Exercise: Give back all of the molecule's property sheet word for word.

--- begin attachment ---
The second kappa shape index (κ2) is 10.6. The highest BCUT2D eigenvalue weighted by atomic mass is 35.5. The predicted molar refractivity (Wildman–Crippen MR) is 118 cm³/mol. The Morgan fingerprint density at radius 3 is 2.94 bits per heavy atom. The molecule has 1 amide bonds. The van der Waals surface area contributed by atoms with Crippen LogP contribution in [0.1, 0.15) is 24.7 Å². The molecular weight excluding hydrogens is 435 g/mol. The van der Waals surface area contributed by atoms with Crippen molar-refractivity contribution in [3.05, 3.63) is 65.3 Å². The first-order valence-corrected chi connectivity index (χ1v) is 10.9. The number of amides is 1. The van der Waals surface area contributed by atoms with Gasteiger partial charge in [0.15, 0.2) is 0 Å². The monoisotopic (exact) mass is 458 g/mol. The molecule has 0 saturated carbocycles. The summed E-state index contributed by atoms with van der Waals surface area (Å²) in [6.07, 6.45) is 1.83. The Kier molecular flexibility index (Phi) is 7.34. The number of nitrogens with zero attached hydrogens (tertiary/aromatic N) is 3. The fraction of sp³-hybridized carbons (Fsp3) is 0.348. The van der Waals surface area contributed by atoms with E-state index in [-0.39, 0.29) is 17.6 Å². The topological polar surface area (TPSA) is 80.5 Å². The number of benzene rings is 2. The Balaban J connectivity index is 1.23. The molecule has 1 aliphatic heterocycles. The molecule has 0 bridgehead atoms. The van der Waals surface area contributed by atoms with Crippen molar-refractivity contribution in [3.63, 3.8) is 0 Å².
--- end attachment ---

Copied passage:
The second kappa shape index (κ2) is 10.6. The highest BCUT2D eigenvalue weighted by atomic mass is 35.5. The predicted molar refractivity (Wildman–Crippen MR) is 118 cm³/mol. The Morgan fingerprint density at radius 3 is 2.94 bits per heavy atom. The molecule has 1 amide bonds. The van der Waals surface area contributed by atoms with Crippen LogP contribution in [0.1, 0.15) is 24.7 Å². The molecular weight excluding hydrogens is 435 g/mol. The van der Waals surface area contributed by atoms with Crippen molar-refractivity contribution in [3.05, 3.63) is 65.3 Å². The first-order valence-corrected chi connectivity index (χ1v) is 10.9. The number of amides is 1. The van der Waals surface area contributed by atoms with Gasteiger partial charge in [0.15, 0.2) is 0 Å². The monoisotopic (exact) mass is 458 g/mol. The molecule has 0 saturated carbocycles. The summed E-state index contributed by atoms with van der Waals surface area (Å²) in [6.07, 6.45) is 1.83. The Kier molecular flexibility index (Phi) is 7.34. The number of nitrogens with zero attached hydrogens (tertiary/aromatic N) is 3. The fraction of sp³-hybridized carbons (Fsp3) is 0.348. The van der Waals surface area contributed by atoms with E-state index in [-0.39, 0.29) is 17.6 Å². The topological polar surface area (TPSA) is 80.5 Å². The number of benzene rings is 2. The Balaban J connectivity index is 1.23. The molecule has 1 aliphatic heterocycles. The molecule has 0 bridgehead atoms. The van der Waals surface area contributed by atoms with Crippen molar-refractivity contribution in [3.63, 3.8) is 0 Å².